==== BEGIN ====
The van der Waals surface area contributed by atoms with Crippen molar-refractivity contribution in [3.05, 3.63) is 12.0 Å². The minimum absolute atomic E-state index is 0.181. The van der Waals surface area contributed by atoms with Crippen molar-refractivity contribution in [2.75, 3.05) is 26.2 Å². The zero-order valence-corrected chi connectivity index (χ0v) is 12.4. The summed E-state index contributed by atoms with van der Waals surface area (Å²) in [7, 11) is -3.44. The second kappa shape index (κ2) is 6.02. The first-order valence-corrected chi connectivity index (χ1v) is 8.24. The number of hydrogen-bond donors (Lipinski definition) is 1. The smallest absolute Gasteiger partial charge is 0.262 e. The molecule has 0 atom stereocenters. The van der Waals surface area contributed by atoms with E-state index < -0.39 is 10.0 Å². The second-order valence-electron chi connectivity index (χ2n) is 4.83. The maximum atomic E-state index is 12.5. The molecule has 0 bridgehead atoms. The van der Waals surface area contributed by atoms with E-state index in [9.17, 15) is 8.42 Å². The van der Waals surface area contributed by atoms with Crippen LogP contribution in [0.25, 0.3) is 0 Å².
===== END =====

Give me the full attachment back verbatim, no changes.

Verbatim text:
The van der Waals surface area contributed by atoms with Crippen molar-refractivity contribution in [3.05, 3.63) is 12.0 Å². The minimum absolute atomic E-state index is 0.181. The van der Waals surface area contributed by atoms with Crippen molar-refractivity contribution in [2.75, 3.05) is 26.2 Å². The zero-order valence-corrected chi connectivity index (χ0v) is 12.4. The summed E-state index contributed by atoms with van der Waals surface area (Å²) in [7, 11) is -3.44. The second kappa shape index (κ2) is 6.02. The first-order valence-corrected chi connectivity index (χ1v) is 8.24. The number of hydrogen-bond donors (Lipinski definition) is 1. The smallest absolute Gasteiger partial charge is 0.262 e. The molecule has 0 atom stereocenters. The van der Waals surface area contributed by atoms with E-state index < -0.39 is 10.0 Å². The second-order valence-electron chi connectivity index (χ2n) is 4.83. The maximum atomic E-state index is 12.5. The molecule has 0 bridgehead atoms. The van der Waals surface area contributed by atoms with E-state index in [9.17, 15) is 8.42 Å². The van der Waals surface area contributed by atoms with Crippen LogP contribution in [0.25, 0.3) is 0 Å².